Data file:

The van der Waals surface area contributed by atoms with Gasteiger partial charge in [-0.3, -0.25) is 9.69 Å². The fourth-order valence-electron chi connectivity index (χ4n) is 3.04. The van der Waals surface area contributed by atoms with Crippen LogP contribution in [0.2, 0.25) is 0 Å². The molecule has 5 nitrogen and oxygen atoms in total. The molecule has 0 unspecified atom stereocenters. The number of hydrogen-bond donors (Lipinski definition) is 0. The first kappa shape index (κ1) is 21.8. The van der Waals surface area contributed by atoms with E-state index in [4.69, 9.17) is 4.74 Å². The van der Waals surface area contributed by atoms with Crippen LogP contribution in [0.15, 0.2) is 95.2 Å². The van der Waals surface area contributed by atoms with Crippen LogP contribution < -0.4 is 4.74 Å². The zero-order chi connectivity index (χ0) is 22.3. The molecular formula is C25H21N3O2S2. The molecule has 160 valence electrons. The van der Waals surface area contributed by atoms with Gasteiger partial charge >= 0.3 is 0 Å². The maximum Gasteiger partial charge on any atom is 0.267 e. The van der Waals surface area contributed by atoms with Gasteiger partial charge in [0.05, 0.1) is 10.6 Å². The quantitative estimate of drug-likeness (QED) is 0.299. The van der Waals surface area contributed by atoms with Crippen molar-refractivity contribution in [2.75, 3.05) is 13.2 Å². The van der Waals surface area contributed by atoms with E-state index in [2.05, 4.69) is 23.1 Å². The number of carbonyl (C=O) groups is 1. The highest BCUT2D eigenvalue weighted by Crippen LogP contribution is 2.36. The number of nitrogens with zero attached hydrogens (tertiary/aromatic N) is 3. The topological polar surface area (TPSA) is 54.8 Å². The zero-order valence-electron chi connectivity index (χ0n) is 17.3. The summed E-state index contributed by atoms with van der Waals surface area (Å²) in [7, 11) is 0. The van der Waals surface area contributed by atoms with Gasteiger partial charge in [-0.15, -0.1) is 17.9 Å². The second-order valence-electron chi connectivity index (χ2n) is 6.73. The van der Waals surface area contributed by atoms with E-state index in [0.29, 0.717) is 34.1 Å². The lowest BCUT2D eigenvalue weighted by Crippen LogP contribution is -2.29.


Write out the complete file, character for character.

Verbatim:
The van der Waals surface area contributed by atoms with Gasteiger partial charge in [-0.3, -0.25) is 9.69 Å². The fourth-order valence-electron chi connectivity index (χ4n) is 3.04. The van der Waals surface area contributed by atoms with Crippen LogP contribution in [0.2, 0.25) is 0 Å². The molecule has 5 nitrogen and oxygen atoms in total. The molecule has 0 unspecified atom stereocenters. The number of hydrogen-bond donors (Lipinski definition) is 0. The first kappa shape index (κ1) is 21.8. The van der Waals surface area contributed by atoms with E-state index in [4.69, 9.17) is 4.74 Å². The van der Waals surface area contributed by atoms with Crippen LogP contribution in [0.15, 0.2) is 95.2 Å². The van der Waals surface area contributed by atoms with Crippen LogP contribution < -0.4 is 4.74 Å². The zero-order chi connectivity index (χ0) is 22.3. The molecular formula is C25H21N3O2S2. The molecule has 160 valence electrons. The van der Waals surface area contributed by atoms with Gasteiger partial charge >= 0.3 is 0 Å². The maximum Gasteiger partial charge on any atom is 0.267 e. The van der Waals surface area contributed by atoms with Gasteiger partial charge in [0.05, 0.1) is 10.6 Å². The quantitative estimate of drug-likeness (QED) is 0.299. The van der Waals surface area contributed by atoms with Crippen molar-refractivity contribution in [2.75, 3.05) is 13.2 Å². The van der Waals surface area contributed by atoms with E-state index in [2.05, 4.69) is 23.1 Å². The number of carbonyl (C=O) groups is 1. The highest BCUT2D eigenvalue weighted by Crippen LogP contribution is 2.36. The number of nitrogens with zero attached hydrogens (tertiary/aromatic N) is 3. The topological polar surface area (TPSA) is 54.8 Å². The zero-order valence-electron chi connectivity index (χ0n) is 17.3. The summed E-state index contributed by atoms with van der Waals surface area (Å²) in [7, 11) is 0. The van der Waals surface area contributed by atoms with Gasteiger partial charge in [-0.15, -0.1) is 17.9 Å². The second-order valence-electron chi connectivity index (χ2n) is 6.73. The van der Waals surface area contributed by atoms with E-state index in [0.29, 0.717) is 34.1 Å². The lowest BCUT2D eigenvalue weighted by Crippen LogP contribution is -2.29.